After enacting one of the most expansive pay equity laws in 2015, in January, Governor Cuomo continued New York’s reach into fair pay issues by issuing two executive orders on the topic, one requiring government contractors to report pay information and another prohibiting state agencies from requesting job applicants to provide prior compensation information before a conditional offer of employment has been made.
Executive Order No. 162 directs state agencies on or after June 1, 2017, to require contractors and subcontractors to provide a detailed workforce utilization report that includes the job title and salary of each employee of the contractor or subcontractor performing work on the government contract, or of each employee in the contractor’s or subcontractor’s entire workforce if the contractor or subcontractor cannot identify the individuals working directly on the contract. The information must then be reported to state agencies and authorities on a quarterly basis for all prime contracts having a value in excess of $25,000 and on a monthly basis for all prime construction contracts having a value in excess of $100,000. Under the order, the New York State Department of Economic Development is mandated to set the form and manner by which this information is to be communicated and report that form and manner to all state agencies and authorities by June 1, 2017.
Executive Order No. 161 prohibits state entities from asking prospective employees for their current compensation, or compensation history, until a conditional offer of employment that includes the compensation offered for that employment has been provided to the applicant. Once an offer is made the entity may request compensation information and verify it. If the state is already in possession of the applicant’s compensation information, the state entity is ordered not to rely on it in determining the applicant’s salary, unless required by law or a collective bargaining agreement. Nothing in the order prohibits an applicant from providing his or her wage information voluntarily or impairs rights under a collective bargaining agreement. Under the order, an applicant’s refusal to provide his or her wage history cannot be considered in making the employment decision.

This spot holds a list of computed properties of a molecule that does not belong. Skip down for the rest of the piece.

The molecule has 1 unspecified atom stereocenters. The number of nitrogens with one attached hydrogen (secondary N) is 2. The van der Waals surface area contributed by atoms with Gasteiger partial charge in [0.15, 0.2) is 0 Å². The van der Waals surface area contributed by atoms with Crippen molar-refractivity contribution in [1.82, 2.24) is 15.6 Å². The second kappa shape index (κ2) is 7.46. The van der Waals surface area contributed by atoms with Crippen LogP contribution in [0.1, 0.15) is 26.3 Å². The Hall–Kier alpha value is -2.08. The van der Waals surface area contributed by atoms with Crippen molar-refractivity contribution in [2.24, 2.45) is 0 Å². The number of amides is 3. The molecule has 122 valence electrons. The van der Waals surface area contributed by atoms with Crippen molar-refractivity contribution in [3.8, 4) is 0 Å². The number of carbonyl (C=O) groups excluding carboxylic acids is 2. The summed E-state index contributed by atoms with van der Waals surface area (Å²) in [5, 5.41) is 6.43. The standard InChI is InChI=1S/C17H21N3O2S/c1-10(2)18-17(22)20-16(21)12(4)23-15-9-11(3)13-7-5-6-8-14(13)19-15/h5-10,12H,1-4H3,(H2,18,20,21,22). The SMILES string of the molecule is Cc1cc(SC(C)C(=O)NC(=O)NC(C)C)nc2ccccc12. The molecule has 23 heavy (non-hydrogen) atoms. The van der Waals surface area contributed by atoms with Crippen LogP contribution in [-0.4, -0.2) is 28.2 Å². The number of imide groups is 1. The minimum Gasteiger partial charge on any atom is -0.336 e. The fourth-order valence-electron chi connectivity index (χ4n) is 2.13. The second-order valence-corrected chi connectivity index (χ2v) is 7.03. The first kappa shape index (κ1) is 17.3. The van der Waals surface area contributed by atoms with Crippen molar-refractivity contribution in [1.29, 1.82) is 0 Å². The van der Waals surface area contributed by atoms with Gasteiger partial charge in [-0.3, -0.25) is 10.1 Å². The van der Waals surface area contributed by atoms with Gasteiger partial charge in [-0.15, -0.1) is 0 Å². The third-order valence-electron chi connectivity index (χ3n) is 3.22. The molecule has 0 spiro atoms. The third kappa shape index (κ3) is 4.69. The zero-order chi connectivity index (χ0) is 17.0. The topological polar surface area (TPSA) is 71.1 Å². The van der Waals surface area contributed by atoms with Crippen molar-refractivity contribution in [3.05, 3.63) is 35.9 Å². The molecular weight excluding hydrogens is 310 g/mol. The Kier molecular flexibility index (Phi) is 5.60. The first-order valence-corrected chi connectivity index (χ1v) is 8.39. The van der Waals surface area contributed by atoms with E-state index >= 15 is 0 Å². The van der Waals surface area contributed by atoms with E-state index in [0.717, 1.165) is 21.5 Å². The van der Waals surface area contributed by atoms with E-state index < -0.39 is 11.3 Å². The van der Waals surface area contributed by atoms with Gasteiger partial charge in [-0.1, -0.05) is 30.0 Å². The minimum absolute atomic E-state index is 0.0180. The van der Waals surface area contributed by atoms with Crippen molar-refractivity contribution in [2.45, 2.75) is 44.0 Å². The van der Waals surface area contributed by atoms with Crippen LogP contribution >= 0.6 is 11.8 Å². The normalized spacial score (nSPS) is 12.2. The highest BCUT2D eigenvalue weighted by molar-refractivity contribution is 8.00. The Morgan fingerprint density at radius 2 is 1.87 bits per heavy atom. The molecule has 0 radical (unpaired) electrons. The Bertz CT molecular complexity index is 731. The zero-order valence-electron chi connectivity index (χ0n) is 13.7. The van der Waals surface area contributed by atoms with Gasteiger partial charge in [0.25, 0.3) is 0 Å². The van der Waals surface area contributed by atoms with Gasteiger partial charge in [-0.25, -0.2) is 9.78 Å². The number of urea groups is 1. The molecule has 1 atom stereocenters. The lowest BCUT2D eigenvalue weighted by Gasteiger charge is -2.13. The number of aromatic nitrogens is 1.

New Orleans Mayor Mitchell J. Landrieu signed an executive order last week prohibiting its city departments from asking about an applicant’s salary history throughout the application and interview process. The order also requests that the Civil Service Commission conduct a study of pay disparity among city employees, including an estimate of the cost to close any wage gap. While the order does not apply to private employers, the action is purportedly part of a larger pay equity plan to be developed by the city with key strategic partners throughout the year.
These new developments make it clear that states and localities will continue to proffer their own individualized pay equity laws into 2017. This series of new laws will create challenges for multi-location employers who seek a uniform pay practice throughout their organization. Employers should regularly review their pay policies and consider engaging in an attorney-client privileged analysis of their employee compensation structure to ensure compliance with recent developments, particularly as the law continues to evolve.